Zaken ready to testify without deal against Olmert and state

Shula Zaken says she would forgo deal in order to arrive at the truth in Holyland scandal.

Zaken in court 311 (photo credit: Yaakov Lappin)
Zaken in court 311
(photo credit: Yaakov Lappin)
The state and former prime minister Ehud Olmert on Tuesday found themselves on the same side against Shula Zaken in dueling legal briefs before the High Court of Justice.
The matter in question was whether Olmert’s former top aide would add new testimony against Olmert in the Holyland trial.
Zaken told the High Court, through her lawyers, that she was ready to return to the witness stand and testify against Olmert and other defendants, even without a deal, in order to arrive at the truth.
The series of legal briefs came in the wake of an NGO’s petition to the High Court to compel the state to reverse its decision to refuse Zaken’s request for a plea bargain in exchange for testimony against Olmert.
The Holyland trial pits the state against Olmert, Zaken and 14 other prominent defendants for one of the largest bribery and fraud schemes in the country’s history – relating to the Holyland real estate project in south Jerusalem.
The NGO, the Movement for the Quality of Government in Israel, said that the court should order the state to cut a deal with Zaken in order to get her testimony against Olmert, the “biggest fish” in the case.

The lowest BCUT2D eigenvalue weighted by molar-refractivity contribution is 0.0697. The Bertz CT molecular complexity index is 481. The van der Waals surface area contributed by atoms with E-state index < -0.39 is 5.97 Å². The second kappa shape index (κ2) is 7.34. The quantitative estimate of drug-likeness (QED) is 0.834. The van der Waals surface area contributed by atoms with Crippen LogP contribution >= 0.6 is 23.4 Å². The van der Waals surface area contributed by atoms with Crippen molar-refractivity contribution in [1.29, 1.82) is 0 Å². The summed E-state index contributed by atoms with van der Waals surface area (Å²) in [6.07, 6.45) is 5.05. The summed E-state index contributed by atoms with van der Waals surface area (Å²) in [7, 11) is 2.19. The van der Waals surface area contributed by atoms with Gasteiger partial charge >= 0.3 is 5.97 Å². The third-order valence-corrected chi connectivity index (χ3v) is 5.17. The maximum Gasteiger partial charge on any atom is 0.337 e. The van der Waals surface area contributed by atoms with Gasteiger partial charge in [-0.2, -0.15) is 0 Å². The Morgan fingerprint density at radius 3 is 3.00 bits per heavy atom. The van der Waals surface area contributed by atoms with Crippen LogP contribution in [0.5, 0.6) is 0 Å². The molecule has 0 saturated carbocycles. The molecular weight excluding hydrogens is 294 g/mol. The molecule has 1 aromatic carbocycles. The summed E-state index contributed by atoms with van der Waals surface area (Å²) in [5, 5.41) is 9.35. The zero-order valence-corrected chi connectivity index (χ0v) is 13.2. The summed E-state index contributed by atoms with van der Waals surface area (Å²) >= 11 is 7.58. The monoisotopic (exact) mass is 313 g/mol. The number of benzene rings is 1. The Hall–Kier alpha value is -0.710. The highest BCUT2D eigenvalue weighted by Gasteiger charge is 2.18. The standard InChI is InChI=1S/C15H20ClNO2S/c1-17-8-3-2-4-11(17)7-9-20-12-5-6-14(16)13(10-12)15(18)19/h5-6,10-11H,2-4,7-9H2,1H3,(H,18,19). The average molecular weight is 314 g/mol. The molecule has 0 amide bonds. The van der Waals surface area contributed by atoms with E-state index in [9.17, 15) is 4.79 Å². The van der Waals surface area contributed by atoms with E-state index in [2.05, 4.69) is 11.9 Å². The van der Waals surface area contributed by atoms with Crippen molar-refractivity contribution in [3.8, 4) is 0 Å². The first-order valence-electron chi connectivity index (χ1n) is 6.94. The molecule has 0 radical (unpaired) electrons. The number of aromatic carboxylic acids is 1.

The Movement called the state’s refusal to cut a deal with Zaken extremely unreasonable, since the state had wanted to cut a deal with her earlier in the case. The state and Olmert demurred.
The state said that it was not the court’s place to render any decision about the state’s professional judgment on matters such as whether to open or close a case or agree to a plea bargain – other than in the most extreme circumstances.
It objected to the Movement even filing the petition, saying that even in the extreme cases where the court might intervene, petitions were filed by victims or persons directly impacted by the case, not an NGO with no direct connection.
Regarding the substance of its decision not to cut a deal with Zaken, the state cited the extremely late stage of the case in which she had a change of heart, inconsistencies in her new version of events relating to the charges against her personally and her lack of external evidence to confirm her accusations against Olmert – and her preference of her new version of events over the old version that she testified to in court.
The state said that despite its unwillingness to make a deal, if she wished to request that the court allow her to provide more testimony, it would not stand in her way and leave the issue to Tel Aviv District Court Judge David Rozen’s discretion.
Olmert’s legal team made many of the same arguments, but added that having seen a transcript of her statements to police (which they are prohibited from disclosing to the public) it was clear that they were falsified statements.
They said she made up all of the allegations in anger over Olmert’s refusal to corroborate her story – that her romance with the state’s main witness Shmuel Duchner was the reason for Duchner giving her gifts, and that they weren’t bribes for help with the Holyland project.
His legal team also slammed the press for printing all sorts of allegations that Zaken allegedly made against Olmert, which they said were not even part of her statements to police.